The Unswung Bat

Friday, April 28, 2006
How to Fall Asleep

Tell yourself, whatever you do, not to move. There's a little clock in your head, and your problem is, it's still ticking. Like one of those self-winding watches, every time you budge, to turn or rearrange your sheets, it resets. Shuffle, click. Try to keep that in mind. You will find reasons to move. You might feel hungry the minute you lie down, and decide to ignore your appetite, try to get to sleep anyway, only to hear your stomach growling louder, agitating against this tiny famine and refusing to let you sleep till you eat something. Unless this happens very regularly, it's hard to plan for, and will often force you out of bed. Afterwards, you might have left the kitchen sink dripping, and think you'll be kept awake all night by the gentle tapping. God forbid a car alarm should—
       —Go off! Disrupting your whole patterned being, it puts a huge dent in the flow of your night. Those sirens sounding outside put you in a frenzy, even though you keep still: your mind clenches into a red ball of surprise, your body tells itself to react and not to, to be angry and not to. You practically have to move, if only to swat at your pillow till you cool down. But moving will fracture the unity around you. You move, and instead of sitting stock still, everything in your room shifts in relation to everything else, exploding from a flat picture into a bristle of separate shapes and corellated vectors. That isn't what you want. That's day and movement. Ideally, everything blurs together as night mills on. So don't pay attention to any single thing. This can be very hard. Is your furnace noisy? Do your pipes hiss? Does your lover, shamelessly asleep, breathe loudly next to you? Think of these as noises without causes or names, and so not really noises: features of your ears, purely sensory, not sonic, phenomena; artifacts of perception. Extend this. Your window glowers with star light, probably, or street light, or moon light. Again, this is a scene painted on the inner surface of your corneas. Nothing is beyond it, nothing is even in it. It's one thing, in you. There are neither streetlights, nor heavenly bodies, nor anything else that creates that light—certainly not a dim market square, paved in heavy cobbles thinly lined with spiky grass, with hedges of banana crates and chipped empty tables, a bench or two on the sides, and bookstores and butchershops facing in. That doesn't exist. In a reversal of the normal relationship between human beings and the universe, the world is because you see it. You are the god of your own unravelling. And your fallen angel is an itch between your shoulderblades, agitating, threatening to pry apart the harmonious aggregate you're balling together. The traitor, needling you in the trough of your spine, insists on special recognition, on treatment as a unique circumstance, requiring specific action, not caring that your design demands that everything settle into one block with no gaps. If you can think your way around the itch, good. But make sure the cure is not worse than the disease. Kundalini yoga may overcome the physical sensation, but risks focusing your mind when you need it to diffuse and bleed blackly into watery night. Therefore, Kundalini yoga is counterindicated, as are timed breathing, visualization techniques, and any mental game or recitation. Passivity, of mind and body, is crucial. Don't even react when the mattress seem to knurl your back or prod against your joints, or when your nostrils and mouth are dry. Move like a skeleton: only in the feathery moss between your ribs, and the roots knobbing through your pelvis or displacing the occasional vertebra. Some myths say the world grew from the body of a dead giant. Others say it's somebody's dream. Combine these. Combine whatever you can. When you stop sorting everything into different corners, and tune nothing out but hear nothing either, and feel no comfort or discomfort, and neglect the senses of time and place, then, unmoved, these things settle on you, a weight of thought-matter, a hazy solid with no edges or margins, lacking internal division, having only the recognizable quality of weight, multiplying, forcing you down, contributing to your stillness, pressing your mind out of its daily shapes, holding your body in a pose of exhaustion, until the space between your being and this weight is so small that it almost disappears, until your refusal to distinguish, your absorbing the world into yourself, so that all you suffer or do takes place within you, ends finally with you smothered by the undifferentiated mass you have taken in, with you joining that unthing in your unspace, swallowing yourself down till there are no legs or arms or chest or shoulders, nothing but head or mind, or the smallest piece of you that exists, and that held between your own teeth.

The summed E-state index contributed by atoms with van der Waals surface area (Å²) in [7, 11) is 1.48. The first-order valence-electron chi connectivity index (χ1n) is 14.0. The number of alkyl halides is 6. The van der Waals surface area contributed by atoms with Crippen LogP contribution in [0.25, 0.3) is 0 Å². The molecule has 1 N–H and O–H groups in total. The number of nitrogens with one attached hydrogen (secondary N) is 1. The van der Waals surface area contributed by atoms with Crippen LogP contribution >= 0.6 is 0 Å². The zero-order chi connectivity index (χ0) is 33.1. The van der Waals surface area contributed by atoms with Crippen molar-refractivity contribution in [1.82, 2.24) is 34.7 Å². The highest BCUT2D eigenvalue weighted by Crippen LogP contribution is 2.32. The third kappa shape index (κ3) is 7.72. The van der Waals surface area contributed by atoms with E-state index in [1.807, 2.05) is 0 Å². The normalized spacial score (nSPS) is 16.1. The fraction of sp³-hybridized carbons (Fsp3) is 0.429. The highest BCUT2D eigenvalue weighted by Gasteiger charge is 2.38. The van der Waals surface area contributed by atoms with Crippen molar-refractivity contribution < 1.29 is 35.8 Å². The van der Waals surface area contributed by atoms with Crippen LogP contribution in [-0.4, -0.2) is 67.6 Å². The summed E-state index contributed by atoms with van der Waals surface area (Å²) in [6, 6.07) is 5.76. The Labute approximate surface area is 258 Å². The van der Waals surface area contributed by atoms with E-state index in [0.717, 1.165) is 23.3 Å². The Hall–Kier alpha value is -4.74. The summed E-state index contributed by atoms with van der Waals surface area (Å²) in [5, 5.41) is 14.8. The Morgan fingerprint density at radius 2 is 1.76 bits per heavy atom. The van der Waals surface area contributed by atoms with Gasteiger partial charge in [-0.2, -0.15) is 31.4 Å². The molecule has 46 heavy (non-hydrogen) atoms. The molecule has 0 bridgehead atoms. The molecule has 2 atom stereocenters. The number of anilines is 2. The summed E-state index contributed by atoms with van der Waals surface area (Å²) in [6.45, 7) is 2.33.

original site + text contents ©2004 twenty oh four by me called it

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